|Claimant short name:||NORRELL|
|Footnote (claimant name) :|
|Defendant(s):||STATE OF NEW YORK|
|Footnote (defendant name) :|
|Judge:||RAMÓN E. RIVERA|
|Claimant's attorney:||DARYL NORRELL
|Defendant's attorney:||LETITIA JAMES
Attorney General of the State of New York
By: Ray A. Kyles, Esquire
Assistant Attorney General
|Third-party defendant's attorney:|
|Signature date:||November 4, 2021|
|See also (multicaptioned case)|
Defendant brings a motion for summary judgment and dismissal of the claim pursuant to CPLR sections 3211 (a) (2), (7), (8), and Court of Claims Act section 10 (3), on grounds that the Court lacks subject matter jurisdiction over the claim, lacks personal jurisdiction over the Defendant, and fails to state a cause of action. Claimant has not responded to the motion. For the reasons set forth below, Defendant's motion is granted.
By way of letter dated September 12, 2016, Claimant served a notice of intention to file a claim and a claim via certified return receipt mail to the New York State Attorney General's Office received at that office on September 14, 2016 (see copy of Claimant's Letter, notice of intention and claim, with the envelope and stamped receipt, Exhibit A). The claim alleges that on June 12, 2016 Claimant, while incarcerated at Cape Vincent Correctional Facility ("Cape Vincent"), was working in the mess hall wearing protective gloves when he sustained burns and endured considerable pain and suffering to his left hand after lifting the top off a large kettle to pour hot water into a pail, when steam from the kettle burned his left hand. Claimant also alleges that the State of New York was "intentionally neglecting" to provide Claimant with proper kitchen and cooking equipment causing Claimant damage and injuries as a result and that the State also failed to provide him with proper medical attention.
According to the provisions of the Court of Claims Act applicable to personal injuries caused by negligence or unintentional tort of an officer or employee of the state while acting in such capacity, Claimant was required to file and serve his claim within 90 days from the date of accrual unless a written notice of intention to file a claim was served upon the Attorney General within such time period (Court of Claims Act section 10 ). In event of the latter, the claim itself has to be filed and served upon the Attorney General within two years of the accrual of the claim. Either option however requires service within 90 days of the claim's accrual. Court of Claims Act section 11 (a) (i) states that a claim shall be filed with the Clerk of the Court and a copy shall be served upon the Attorney General within the same time period provided in section 10 of the Court of Claims Act either in person or by certified mail, return receipt requested. Furthermore, the statute provides that service by certified mail, return receipt requested, is not complete until the claim or notice of intention to file a claim is received by the Attorney General. Failure to timely serve the Attorney General in strict compliance with Court of Claims Act sections 10 and 11 results in a defect of subject jurisdiction (see, Lepkowski v State of New York, 1 NY3d 201, 206-207 ; Finnerty v New York State Thruway Auth., 75 NY2d 721, 723 ; Jones v State of New York, 171 AD3d 1362 [3d Dept 2019]; Zoeckler v State of New York, 109 AD3d 1133 [4th Dept 2013]; Suarez v. State of New York, 193 AD2d 1037, 1038 [3d Dept, 1993]; Wilson v State of New York, UID 2018-040-063 [Ct. Cl, McCarthy, Christopher J., July 18, 2018]).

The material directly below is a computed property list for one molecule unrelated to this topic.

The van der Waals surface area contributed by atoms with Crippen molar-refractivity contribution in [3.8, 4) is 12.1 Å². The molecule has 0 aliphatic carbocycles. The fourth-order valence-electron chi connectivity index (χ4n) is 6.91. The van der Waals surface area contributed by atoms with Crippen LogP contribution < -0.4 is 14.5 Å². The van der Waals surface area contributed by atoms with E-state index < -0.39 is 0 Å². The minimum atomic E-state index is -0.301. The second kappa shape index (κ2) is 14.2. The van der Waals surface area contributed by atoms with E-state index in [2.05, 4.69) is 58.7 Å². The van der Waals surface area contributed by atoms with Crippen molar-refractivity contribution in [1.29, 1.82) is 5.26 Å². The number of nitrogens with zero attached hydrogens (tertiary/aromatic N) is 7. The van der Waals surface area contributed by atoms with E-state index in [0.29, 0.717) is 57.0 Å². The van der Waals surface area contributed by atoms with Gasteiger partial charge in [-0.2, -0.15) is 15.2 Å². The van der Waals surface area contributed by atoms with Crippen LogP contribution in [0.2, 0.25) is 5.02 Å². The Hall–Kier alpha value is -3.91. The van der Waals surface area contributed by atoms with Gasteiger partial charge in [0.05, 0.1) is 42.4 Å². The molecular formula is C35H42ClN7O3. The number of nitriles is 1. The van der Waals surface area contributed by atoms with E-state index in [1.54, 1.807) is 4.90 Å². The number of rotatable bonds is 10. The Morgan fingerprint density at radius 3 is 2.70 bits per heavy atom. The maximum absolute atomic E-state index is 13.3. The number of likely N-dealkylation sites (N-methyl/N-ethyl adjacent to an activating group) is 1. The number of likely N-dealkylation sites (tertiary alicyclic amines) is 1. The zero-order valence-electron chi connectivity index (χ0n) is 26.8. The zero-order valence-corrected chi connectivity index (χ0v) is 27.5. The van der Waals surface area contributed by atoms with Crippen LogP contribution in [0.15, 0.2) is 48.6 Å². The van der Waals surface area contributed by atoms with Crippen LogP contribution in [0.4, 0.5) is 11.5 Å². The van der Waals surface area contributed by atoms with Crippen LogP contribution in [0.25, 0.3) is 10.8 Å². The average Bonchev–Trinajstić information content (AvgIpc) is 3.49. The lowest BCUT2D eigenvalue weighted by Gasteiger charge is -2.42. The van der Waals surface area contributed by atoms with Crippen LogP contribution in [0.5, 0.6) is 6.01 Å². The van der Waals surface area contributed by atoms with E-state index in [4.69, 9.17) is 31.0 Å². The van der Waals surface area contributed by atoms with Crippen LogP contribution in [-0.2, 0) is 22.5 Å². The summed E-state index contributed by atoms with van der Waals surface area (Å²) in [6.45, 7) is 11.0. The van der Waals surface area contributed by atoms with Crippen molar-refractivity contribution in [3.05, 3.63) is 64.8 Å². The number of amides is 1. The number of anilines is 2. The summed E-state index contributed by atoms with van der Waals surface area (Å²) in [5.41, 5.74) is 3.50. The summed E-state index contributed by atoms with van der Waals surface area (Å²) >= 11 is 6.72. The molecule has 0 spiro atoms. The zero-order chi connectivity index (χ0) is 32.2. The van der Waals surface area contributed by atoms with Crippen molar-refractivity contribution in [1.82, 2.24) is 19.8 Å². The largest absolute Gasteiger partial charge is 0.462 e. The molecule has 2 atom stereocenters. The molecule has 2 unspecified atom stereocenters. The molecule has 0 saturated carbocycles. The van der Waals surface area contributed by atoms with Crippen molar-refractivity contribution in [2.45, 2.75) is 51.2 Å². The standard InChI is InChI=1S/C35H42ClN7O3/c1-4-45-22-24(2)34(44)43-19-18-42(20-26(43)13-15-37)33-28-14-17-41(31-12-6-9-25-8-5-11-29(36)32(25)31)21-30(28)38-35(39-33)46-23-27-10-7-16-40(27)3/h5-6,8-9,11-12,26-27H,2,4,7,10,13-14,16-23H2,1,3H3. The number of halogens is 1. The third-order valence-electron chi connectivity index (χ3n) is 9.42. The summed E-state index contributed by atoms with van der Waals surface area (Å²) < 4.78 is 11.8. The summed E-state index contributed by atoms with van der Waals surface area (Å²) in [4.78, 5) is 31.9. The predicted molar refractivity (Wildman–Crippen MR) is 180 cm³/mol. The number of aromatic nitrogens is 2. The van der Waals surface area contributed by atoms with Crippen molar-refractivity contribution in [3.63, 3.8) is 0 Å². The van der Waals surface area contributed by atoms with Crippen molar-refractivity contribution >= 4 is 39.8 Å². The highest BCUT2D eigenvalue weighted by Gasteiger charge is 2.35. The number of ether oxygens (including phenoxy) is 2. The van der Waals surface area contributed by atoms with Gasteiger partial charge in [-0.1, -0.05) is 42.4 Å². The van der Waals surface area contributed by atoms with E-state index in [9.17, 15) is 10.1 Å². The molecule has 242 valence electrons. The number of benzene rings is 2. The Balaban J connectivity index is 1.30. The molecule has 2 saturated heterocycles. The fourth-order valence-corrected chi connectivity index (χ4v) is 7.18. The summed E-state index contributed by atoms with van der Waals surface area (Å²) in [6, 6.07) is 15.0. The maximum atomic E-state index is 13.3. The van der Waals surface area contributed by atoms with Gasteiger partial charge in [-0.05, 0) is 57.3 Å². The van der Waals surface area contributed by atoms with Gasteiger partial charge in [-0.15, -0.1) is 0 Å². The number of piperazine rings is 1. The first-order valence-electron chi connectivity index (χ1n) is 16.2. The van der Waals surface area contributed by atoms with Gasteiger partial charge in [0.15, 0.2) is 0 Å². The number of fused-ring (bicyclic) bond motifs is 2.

Court of Claims Act section 11 (c) however states that this jurisdictional defect- untimely service- is waived unless it is raised with particularity as an affirmative defense, either by motion to dismiss prior to service of the responsive pleading, or in the responsive pleading itself (see, Knight v State of New York, 177 Misc. 2d 181, 183 [Ct. Cl 1998]; Wilson, UID No. 2018-040-063 [Ct. Cl, McCarthy, Christopher J., July 18, 2018]). In its verified answer filed with the Clerk of the Court on October 21, 2016, Defendant asserted as its first affirmative defense that the "[n]otice of intention and accompanying [c]laim are untimely [because] Court of Claims Act § 10 requires that the notice of intention and/or claim be served within 90 days of accrual of the incident. In this instance, both the notice of intention and claim were received 92 days after the alleged incident."(1) Thus, Defendant has adequately preserved the objection to timely service of the notice of intention and claim.
In his Affirmation in support of Defendant's motion, defense counsel states "[a] letter, Notice of Intention to file a Claim, and Claim were sent by certified mail, return receipt requested, [and was] received by the Office of the Attorney General [on] September 14, 2016 (Affirmation of Ray A. Kyles, Esq., Assistant Attorney General, paragraph 3.) Defendant has also attached a copy of the envelope reflecting the mailing on September 12, 2016, and Claimant's letter stamped as received by the "NYS Office of the Attorney General Claims Bureau" on September 14, 2016. (Defendant's Exhibit A) Defendant has established that the claim was not timely served.
Accordingly, based upon the foregoing, Defendant's motion is GRANTED and the claim is DISMISSED.
November 4, 2021
Syracuse, New York
RAMÓN E. RIVERA
Judge of the Court of Claims
The Court has considered the following in deciding this motion:
1) Notice of Motion
2) Affirmation of Ray A. Kyles, Esquire, Assistant Attorney General, in support, with exhibits attached thereto.
1. The notice of intention and claim were actually received 94 days after the date of accrual. The date of accrual was September 10, 2016, a Saturday, so service would have been timely on September 12, 2016 (General Construction Law section 25-a ).